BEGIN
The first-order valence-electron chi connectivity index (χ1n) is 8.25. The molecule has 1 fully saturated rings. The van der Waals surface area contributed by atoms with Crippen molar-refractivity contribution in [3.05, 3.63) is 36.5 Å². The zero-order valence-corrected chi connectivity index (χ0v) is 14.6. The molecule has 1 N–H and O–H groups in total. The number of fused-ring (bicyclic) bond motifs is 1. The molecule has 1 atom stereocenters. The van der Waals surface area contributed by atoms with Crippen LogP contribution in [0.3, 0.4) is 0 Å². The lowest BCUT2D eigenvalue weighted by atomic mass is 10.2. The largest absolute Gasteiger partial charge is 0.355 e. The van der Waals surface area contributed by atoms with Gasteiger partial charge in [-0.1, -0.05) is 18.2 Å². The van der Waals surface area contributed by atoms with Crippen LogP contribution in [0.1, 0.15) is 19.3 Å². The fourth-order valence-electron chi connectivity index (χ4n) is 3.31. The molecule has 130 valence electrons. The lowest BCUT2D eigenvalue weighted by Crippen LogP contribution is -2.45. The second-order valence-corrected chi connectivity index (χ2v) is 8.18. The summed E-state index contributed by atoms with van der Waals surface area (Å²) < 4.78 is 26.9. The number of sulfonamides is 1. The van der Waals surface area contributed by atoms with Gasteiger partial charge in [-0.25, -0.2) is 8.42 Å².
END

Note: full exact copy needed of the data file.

The first-order valence-electron chi connectivity index (χ1n) is 8.25. The molecule has 1 fully saturated rings. The van der Waals surface area contributed by atoms with Crippen molar-refractivity contribution in [3.05, 3.63) is 36.5 Å². The zero-order valence-corrected chi connectivity index (χ0v) is 14.6. The molecule has 1 N–H and O–H groups in total. The number of fused-ring (bicyclic) bond motifs is 1. The molecule has 1 atom stereocenters. The van der Waals surface area contributed by atoms with Crippen LogP contribution in [0.3, 0.4) is 0 Å². The lowest BCUT2D eigenvalue weighted by atomic mass is 10.2. The largest absolute Gasteiger partial charge is 0.355 e. The van der Waals surface area contributed by atoms with Gasteiger partial charge in [-0.1, -0.05) is 18.2 Å². The van der Waals surface area contributed by atoms with Crippen LogP contribution in [0.1, 0.15) is 19.3 Å². The fourth-order valence-electron chi connectivity index (χ4n) is 3.31. The molecule has 130 valence electrons. The lowest BCUT2D eigenvalue weighted by Crippen LogP contribution is -2.45. The second-order valence-corrected chi connectivity index (χ2v) is 8.18. The summed E-state index contributed by atoms with van der Waals surface area (Å²) < 4.78 is 26.9. The number of sulfonamides is 1. The van der Waals surface area contributed by atoms with Gasteiger partial charge in [-0.25, -0.2) is 8.42 Å².